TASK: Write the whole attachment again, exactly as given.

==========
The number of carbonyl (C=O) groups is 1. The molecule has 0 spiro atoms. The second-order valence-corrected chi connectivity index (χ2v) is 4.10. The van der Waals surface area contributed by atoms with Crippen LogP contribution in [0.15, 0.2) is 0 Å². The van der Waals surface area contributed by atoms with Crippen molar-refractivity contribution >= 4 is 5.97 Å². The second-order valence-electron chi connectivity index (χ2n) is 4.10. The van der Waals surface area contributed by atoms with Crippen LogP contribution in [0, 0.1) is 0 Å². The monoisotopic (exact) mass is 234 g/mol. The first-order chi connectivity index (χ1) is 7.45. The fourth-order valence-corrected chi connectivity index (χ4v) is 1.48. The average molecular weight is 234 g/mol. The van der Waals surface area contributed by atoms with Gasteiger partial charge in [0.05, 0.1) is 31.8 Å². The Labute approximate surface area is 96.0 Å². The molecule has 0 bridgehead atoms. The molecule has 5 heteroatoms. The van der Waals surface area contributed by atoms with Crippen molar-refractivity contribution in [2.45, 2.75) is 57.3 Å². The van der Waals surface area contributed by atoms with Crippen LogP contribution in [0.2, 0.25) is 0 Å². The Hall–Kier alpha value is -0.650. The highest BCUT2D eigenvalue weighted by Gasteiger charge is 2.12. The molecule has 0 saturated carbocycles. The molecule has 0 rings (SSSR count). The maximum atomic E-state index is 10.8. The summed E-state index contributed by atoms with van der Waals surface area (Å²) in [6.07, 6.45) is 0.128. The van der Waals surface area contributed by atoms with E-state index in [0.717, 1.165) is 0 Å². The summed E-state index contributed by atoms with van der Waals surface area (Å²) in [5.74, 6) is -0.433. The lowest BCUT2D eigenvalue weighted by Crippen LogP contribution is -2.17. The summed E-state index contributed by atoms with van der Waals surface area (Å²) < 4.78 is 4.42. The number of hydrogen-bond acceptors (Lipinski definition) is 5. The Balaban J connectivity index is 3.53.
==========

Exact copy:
The number of carbonyl (C=O) groups is 1. The molecule has 0 spiro atoms. The second-order valence-corrected chi connectivity index (χ2v) is 4.10. The van der Waals surface area contributed by atoms with Crippen LogP contribution in [0.15, 0.2) is 0 Å². The van der Waals surface area contributed by atoms with Crippen molar-refractivity contribution >= 4 is 5.97 Å². The second-order valence-electron chi connectivity index (χ2n) is 4.10. The van der Waals surface area contributed by atoms with Crippen LogP contribution in [0, 0.1) is 0 Å². The monoisotopic (exact) mass is 234 g/mol. The first-order chi connectivity index (χ1) is 7.45. The fourth-order valence-corrected chi connectivity index (χ4v) is 1.48. The average molecular weight is 234 g/mol. The van der Waals surface area contributed by atoms with Gasteiger partial charge in [0.05, 0.1) is 31.8 Å². The Labute approximate surface area is 96.0 Å². The molecule has 0 bridgehead atoms. The molecule has 5 heteroatoms. The van der Waals surface area contributed by atoms with Crippen molar-refractivity contribution in [2.45, 2.75) is 57.3 Å². The van der Waals surface area contributed by atoms with Crippen LogP contribution in [0.2, 0.25) is 0 Å². The Hall–Kier alpha value is -0.650. The highest BCUT2D eigenvalue weighted by Gasteiger charge is 2.12. The molecule has 0 saturated carbocycles. The molecule has 0 rings (SSSR count). The maximum atomic E-state index is 10.8. The summed E-state index contributed by atoms with van der Waals surface area (Å²) in [6.07, 6.45) is 0.128. The van der Waals surface area contributed by atoms with E-state index in [0.717, 1.165) is 0 Å². The summed E-state index contributed by atoms with van der Waals surface area (Å²) in [5.74, 6) is -0.433. The lowest BCUT2D eigenvalue weighted by Crippen LogP contribution is -2.17. The summed E-state index contributed by atoms with van der Waals surface area (Å²) < 4.78 is 4.42. The number of hydrogen-bond acceptors (Lipinski definition) is 5. The Balaban J connectivity index is 3.53.